yea can see the logic there… Needs thinking about more as I play around.

Building a kind of scene where encoder param banks are selected from a grid. I keep getting stuck at the part where you use a ‘special’ preset to draw a glyph onto the grid, a visual aid to the function of these different ‘encoder banks’.

Also I think there might still be a remaining bug in preset system when you insert/delete operators into the netlist ‘under’ nodes included in presets, so that’s not helping…

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There is a confirmed bug there indeed: I just rebuilt an old scene for compatibility purposes, and inserting or deleting an operator after some elements included in already existing presets makes the whole OUTPUT page wrong from that point on and downwards, everything getting moved one line up or down. Weird, I was pretty sure everything was working there!

yeah me too - haven’t seen anything of this sort! If you could find time to reduce to a minimal test case that would be helpful!

I was just browsing thru the dev dsp library, is there an aleph version of the lowpass 2 pole filter somewhere, or a reference describing it’s algorithm?

So my filter theory is a little shaky but as I understand it the following filters all have 2 poles:

  • the state-variable filter in lowpass mode (filter_svf.c)
  • the biquad filter (biquad.c)
  • the ladder filter (filter_ladder.c)

all available in dev branch for github user boqs, just fished out the ladder filter code from an orphaned year-old blob with blackbelt gitfu:

git log -g --grep=“ladder”

thanks, git!

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true, it’s just that I tried the hi-pass and that got me intrigued about testing it’s sibling algorithm too.

looking briefly, seems like my implementation of the highpass in dsp/filter_2p is direct form I biquad, with some kind of funky refactoring to save a multiply when in highpass configuration (b2 == b0, b1 == -2*b0, using the a/b notation from biquad.c. (NB: the posts below from earlevel use the opposite convention: a for numerators/zeroes/feedforward, b for denomiators/poles/feedback; there is no historical agreement on this but the convention in biquad.c has been dominant in recent years.)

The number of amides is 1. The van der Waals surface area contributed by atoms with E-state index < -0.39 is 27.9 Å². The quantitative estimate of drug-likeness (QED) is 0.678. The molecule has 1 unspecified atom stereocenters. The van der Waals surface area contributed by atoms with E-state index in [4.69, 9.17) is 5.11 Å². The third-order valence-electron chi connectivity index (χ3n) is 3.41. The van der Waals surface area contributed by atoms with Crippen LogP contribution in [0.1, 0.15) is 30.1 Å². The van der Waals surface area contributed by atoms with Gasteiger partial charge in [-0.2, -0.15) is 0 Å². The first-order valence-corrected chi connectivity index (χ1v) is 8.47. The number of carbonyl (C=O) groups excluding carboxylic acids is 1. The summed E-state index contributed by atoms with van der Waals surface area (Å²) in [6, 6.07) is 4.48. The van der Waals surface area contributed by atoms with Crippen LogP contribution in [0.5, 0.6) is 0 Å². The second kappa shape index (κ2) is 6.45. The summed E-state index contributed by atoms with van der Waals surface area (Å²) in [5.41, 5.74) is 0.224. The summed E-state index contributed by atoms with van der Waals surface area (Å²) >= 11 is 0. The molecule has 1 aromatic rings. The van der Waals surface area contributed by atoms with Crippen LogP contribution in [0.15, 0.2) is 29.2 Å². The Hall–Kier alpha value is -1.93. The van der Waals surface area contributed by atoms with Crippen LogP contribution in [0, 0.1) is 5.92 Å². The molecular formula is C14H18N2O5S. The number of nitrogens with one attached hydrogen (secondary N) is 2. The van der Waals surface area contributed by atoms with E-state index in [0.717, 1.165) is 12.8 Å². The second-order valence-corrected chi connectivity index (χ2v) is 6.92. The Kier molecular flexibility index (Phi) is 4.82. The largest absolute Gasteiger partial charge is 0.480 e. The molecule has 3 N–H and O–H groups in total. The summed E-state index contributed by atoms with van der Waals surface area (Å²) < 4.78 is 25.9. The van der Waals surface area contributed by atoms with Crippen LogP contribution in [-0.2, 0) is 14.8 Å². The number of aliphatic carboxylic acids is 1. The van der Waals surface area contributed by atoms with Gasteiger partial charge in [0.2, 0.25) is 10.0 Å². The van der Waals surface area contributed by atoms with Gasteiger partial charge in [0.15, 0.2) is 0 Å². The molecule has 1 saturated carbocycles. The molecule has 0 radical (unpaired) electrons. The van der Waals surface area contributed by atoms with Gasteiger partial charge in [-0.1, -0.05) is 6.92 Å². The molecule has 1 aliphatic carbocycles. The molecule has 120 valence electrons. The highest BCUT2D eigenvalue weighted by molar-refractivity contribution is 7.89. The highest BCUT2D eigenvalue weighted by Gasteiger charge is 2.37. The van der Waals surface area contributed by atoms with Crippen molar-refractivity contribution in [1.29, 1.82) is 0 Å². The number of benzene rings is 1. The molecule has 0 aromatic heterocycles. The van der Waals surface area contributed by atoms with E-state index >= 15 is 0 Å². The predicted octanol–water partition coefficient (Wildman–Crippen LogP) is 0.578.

and it looks like the implementation in dsp/biquad is also DF1, however the update function is generic, and conversely only the lowpass form of coefficient calculation is provided.

this could all be cleaned up and made more consistent. e.g. by just adding the other coefficient formulas to biquad and ditching filter_2p. the nice thnig about the generic form is it can change modes on the fly. but could also have a separate update func for each mode to save a multiply or at least replace a mult with a shift.

another thing is that biquad.c uses 8.24 coefficients, which is smart and saves some scaling gymnastics. i’d be curious to look at disassembly for both these implementations. has good rundowns of biquad formulas:

and structures:
though for blackfin i think sticking to DF1 is the right choice.

also might be worth trying out the fract16 IIR functions from the blackfin DSP library:

void iirdf1_fr16 (const fract16 input[], fract16 output[], int length, iirdf1_fr16_state *filter_state)


i think if you poke around in the toolchain headers you can find some more description in the comments…